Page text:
TEL AVIV – As US missile defense funding to Israel surges, so, too, does the economic benefit to American teams led by Boeing and Raytheon, partners with Israel on joint production of the systems designed to defend against rapidly expanding threats.
Under annually renewable addenda to existing government-to-government agreements, 50 percent of US production funding reverts back to the two American subcontractors and their respective rosters of US-based suppliers, officials and industry executives from both countries said.
In this year’s budget approved by House and Senate appropriators, that will translate into nearly $100 million for Boeing, partners with Israel Aerospace Industries (IAI) on the Arrow-2 and upper-tier Arrow-3 programs against the heaviest and most advanced Shihab-class ballistic missiles from Iran.
It also means that Raytheon Co., partners with Rafael Ltd. on the war-proven Iron Dome and the soon-to-be-operational David’s Sling, stands to gain a similar amount for production work on the two other distinct layers of Israel’s multi-layered intercepting network.
According to congressional documents for fiscal year 2017, House and Senate appropriators approved $62 million for Iron Dome and $266.5 million for David’s Sling, which includes $150 million in production funding. Raytheon and its team of US suppliers are expected to receive half of production funding appropriated for the two programs.
“Under our agreements with the US, we are committed to true joint production whereby 50 percent of the budget and approximately 50 percent of the work will be done by US companies in America,” said Israel Navy Capt. S., head of Upper-Tier Programs at the Defense Ministry’s Israel Missile Defense Organization (IMDO).
His full name was withheld from publication for security reasons, in accordance with restrictions set by the Israeli government.
In an Aug. 4 interview, the IMDO official said the sheer volume and growing precision of the missile and rocket threat to Israel demands “continuous and intensive efforts” to improve on existing capabilities.
“We are very grateful for the consistent support received from the US government. We’re very happy with the cooperation we enjoy with MDA [the Pentagon’s Missile Defense Agency]. … It’s essential for us, but also very important to the US economy,” the official said.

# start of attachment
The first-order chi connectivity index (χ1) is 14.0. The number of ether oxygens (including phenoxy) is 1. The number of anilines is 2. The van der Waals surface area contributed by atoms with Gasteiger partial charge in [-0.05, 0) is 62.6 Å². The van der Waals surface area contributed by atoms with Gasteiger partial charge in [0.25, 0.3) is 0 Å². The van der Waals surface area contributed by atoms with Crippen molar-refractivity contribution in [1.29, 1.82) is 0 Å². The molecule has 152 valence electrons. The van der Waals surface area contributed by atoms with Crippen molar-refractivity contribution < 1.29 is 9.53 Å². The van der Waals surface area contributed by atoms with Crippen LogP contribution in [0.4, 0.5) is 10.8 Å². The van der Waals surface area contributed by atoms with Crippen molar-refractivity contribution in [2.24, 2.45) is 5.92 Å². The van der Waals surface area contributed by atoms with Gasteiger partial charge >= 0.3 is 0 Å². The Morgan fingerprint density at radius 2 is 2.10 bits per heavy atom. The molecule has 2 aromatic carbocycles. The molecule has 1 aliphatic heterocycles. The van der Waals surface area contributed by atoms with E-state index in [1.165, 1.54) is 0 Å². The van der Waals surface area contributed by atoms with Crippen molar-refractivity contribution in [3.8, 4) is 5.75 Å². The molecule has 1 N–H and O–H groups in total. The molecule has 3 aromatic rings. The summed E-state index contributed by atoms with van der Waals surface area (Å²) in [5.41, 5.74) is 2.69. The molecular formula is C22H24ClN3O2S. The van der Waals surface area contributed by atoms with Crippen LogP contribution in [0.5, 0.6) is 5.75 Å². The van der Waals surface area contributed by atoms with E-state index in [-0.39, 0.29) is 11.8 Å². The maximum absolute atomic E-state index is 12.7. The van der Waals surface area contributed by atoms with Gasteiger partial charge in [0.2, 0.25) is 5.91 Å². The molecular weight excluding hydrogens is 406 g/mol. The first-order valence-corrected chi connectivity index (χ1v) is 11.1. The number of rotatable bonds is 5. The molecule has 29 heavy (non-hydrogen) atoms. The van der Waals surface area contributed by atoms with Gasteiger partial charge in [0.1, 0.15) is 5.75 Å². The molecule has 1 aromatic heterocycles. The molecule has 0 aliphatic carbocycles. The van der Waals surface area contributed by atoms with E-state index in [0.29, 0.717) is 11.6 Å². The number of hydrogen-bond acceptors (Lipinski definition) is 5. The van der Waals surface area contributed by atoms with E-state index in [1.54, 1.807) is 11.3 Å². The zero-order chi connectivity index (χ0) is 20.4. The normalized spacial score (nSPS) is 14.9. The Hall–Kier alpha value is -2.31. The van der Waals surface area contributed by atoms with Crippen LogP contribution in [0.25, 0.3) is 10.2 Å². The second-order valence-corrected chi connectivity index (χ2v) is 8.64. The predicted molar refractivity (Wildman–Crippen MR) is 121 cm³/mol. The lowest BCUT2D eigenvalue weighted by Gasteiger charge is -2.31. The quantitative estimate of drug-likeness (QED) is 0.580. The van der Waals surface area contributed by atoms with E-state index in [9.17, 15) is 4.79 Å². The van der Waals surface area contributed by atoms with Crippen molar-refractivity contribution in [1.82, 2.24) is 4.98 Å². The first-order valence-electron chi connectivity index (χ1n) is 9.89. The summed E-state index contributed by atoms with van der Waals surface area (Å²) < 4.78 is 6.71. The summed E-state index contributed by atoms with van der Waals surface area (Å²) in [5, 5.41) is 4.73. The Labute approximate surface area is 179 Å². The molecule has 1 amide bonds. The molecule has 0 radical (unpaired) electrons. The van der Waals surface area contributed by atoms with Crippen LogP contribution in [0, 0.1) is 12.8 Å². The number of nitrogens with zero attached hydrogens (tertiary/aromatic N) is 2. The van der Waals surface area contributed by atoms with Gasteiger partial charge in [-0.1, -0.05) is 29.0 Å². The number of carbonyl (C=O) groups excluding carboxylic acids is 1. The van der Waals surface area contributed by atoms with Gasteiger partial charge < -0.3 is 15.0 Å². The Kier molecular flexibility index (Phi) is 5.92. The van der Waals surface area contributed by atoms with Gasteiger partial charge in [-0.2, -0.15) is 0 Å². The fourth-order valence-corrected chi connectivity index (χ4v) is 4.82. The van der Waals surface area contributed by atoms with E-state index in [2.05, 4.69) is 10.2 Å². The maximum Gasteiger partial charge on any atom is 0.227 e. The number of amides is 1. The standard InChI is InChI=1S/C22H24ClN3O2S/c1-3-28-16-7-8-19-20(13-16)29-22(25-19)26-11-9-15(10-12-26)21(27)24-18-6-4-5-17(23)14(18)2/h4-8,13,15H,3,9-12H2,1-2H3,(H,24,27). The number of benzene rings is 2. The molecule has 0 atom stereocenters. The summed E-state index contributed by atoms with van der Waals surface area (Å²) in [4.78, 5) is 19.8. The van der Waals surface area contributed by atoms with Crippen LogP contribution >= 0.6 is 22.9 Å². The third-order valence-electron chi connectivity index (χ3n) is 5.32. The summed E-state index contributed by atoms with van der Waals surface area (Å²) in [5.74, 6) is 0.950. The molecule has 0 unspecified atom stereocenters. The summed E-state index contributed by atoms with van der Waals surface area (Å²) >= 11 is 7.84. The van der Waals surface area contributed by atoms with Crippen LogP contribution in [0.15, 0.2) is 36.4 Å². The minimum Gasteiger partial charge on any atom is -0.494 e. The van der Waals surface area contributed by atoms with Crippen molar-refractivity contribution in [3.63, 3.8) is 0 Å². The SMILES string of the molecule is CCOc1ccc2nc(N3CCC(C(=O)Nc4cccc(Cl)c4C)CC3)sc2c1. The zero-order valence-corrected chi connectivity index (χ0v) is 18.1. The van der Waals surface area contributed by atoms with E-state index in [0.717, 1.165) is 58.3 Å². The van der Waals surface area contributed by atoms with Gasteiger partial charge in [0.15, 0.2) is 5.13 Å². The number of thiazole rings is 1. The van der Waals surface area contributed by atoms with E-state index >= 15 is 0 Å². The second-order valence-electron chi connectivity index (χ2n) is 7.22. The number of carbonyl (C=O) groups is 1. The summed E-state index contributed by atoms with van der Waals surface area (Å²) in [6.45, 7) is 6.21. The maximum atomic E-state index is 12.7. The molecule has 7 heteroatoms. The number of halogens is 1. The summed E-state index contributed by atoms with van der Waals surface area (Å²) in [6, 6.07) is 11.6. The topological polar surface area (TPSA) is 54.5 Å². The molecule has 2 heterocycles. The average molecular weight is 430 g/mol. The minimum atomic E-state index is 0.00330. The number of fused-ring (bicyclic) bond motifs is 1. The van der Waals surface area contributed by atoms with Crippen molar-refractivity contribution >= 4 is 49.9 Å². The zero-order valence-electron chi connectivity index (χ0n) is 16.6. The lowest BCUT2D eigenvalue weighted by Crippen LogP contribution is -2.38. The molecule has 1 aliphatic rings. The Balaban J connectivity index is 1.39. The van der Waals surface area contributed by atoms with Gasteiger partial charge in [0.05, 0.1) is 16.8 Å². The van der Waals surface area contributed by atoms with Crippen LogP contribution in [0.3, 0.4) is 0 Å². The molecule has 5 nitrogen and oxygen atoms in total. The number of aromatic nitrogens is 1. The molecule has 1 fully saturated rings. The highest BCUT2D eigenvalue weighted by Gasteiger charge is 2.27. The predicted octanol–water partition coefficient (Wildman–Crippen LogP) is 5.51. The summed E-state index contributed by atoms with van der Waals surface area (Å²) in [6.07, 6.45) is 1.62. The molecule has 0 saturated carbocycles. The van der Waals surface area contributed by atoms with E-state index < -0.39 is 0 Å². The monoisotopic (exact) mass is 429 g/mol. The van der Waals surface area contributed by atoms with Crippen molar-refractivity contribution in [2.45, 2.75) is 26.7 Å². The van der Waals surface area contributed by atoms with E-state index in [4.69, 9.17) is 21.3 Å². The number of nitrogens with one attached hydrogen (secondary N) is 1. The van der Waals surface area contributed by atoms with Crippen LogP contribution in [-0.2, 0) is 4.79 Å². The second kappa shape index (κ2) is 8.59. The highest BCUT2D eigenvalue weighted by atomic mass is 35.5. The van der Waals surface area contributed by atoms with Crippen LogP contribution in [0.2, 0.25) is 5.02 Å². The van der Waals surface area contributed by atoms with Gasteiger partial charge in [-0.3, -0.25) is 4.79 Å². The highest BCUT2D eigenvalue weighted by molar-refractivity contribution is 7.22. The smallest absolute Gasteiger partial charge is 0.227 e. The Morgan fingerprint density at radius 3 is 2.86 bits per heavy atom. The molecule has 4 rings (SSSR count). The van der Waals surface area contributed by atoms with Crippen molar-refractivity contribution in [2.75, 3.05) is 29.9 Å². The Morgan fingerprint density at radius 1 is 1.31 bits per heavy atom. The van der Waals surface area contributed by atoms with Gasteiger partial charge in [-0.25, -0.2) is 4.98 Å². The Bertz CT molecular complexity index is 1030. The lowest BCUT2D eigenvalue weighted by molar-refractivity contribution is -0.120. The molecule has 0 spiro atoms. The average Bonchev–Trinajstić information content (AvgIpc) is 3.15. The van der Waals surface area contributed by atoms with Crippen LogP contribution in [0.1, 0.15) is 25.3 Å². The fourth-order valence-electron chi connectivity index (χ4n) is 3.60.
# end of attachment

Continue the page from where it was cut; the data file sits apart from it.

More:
He added, “Many American workers get up in the morning and make their living from Iron Dome, David’s Sling and the Arrow programs. It’s not just the major partners – Boeing and Raytheon – but their subcontractors and suppliers spread out over most states of America.”
Government and industry sources say Boeing and IAI are about to finalize a new agreement – the latest in their nearly 25-year partnership – to initiate joint US-based production of Arrow-3.
“The agreement will introduce for the first time joint production of Arrow-3 components on US soil,” said the IMDO official.
Arrow-3 is a unique, highly maneuverable hit-to-kill exo-atmospheric interceptor that, once deployed, will form the upper-most layer of Israel’s multi-layered active defense network. It uses the same Israeli-developed radar and battle management systems that support the operational Arrow-2.
As for David’s Sling, the intercepting layer against Scud-class ballistic missiles and long-range, heavy rockets, MoD developers have transferred assets to the Israel Air Force. A declaration of initial operational capability by the service is expected soon.
According to the Israeli official, Rafael and Raytheon are now at the peak of initial production of the system’s Stunner missiles and will soon plan to transition into serial builds.
“We are accumulating inventory and planning to ramp up production here in Israel and also in the US, under the management of Raytheon,” the official said.
As is the case with Arrow 2, the soon-to-be-launched Arrow-3 and David’s Sling interceptors, US production funding for Iron Dome will be split evenly between the Israeli prime and its American partner.
A report released late last month by the Washington-based Center for Strategic and International Studies noted the progressive surge in US missile defense funds earmarked for cooperative programs with Israel.
According to the report, funding for Israel comprised about 1 to 3 percent of the Pentagon’s Missile Defense Agency (MDA) budget between the years 1998-2012. By 2014, funding for Israel took up some 9 percent of MDA’s budget.
Israel has sustained thousands of rocket and missile attacks in the past decade from Lebanon-based Hizbollah and Gaza-based Hamas. Since Iron Dome was deployed in 2012, the system has been credited with more than 1,500 intercepts.